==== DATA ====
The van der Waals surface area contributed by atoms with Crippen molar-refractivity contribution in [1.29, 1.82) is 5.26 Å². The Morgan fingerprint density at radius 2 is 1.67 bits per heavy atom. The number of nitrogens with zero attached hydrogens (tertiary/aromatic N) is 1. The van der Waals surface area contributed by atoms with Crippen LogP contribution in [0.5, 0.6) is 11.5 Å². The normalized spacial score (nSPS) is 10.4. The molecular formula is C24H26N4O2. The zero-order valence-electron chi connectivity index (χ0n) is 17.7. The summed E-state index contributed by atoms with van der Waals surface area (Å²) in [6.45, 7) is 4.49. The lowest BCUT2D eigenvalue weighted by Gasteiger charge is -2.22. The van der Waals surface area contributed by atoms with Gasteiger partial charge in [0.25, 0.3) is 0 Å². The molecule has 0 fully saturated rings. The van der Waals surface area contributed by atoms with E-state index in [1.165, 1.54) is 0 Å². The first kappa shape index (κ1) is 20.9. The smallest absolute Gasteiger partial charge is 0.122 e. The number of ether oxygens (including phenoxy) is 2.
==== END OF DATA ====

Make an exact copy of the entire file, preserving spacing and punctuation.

The van der Waals surface area contributed by atoms with Crippen molar-refractivity contribution in [1.29, 1.82) is 5.26 Å². The Morgan fingerprint density at radius 2 is 1.67 bits per heavy atom. The number of nitrogens with zero attached hydrogens (tertiary/aromatic N) is 1. The van der Waals surface area contributed by atoms with Crippen LogP contribution in [0.5, 0.6) is 11.5 Å². The normalized spacial score (nSPS) is 10.4. The molecular formula is C24H26N4O2. The zero-order valence-electron chi connectivity index (χ0n) is 17.7. The summed E-state index contributed by atoms with van der Waals surface area (Å²) in [6.45, 7) is 4.49. The lowest BCUT2D eigenvalue weighted by Gasteiger charge is -2.22. The van der Waals surface area contributed by atoms with Gasteiger partial charge in [0.25, 0.3) is 0 Å². The molecule has 0 fully saturated rings. The van der Waals surface area contributed by atoms with E-state index in [1.165, 1.54) is 0 Å². The first kappa shape index (κ1) is 20.9. The smallest absolute Gasteiger partial charge is 0.122 e. The number of ether oxygens (including phenoxy) is 2.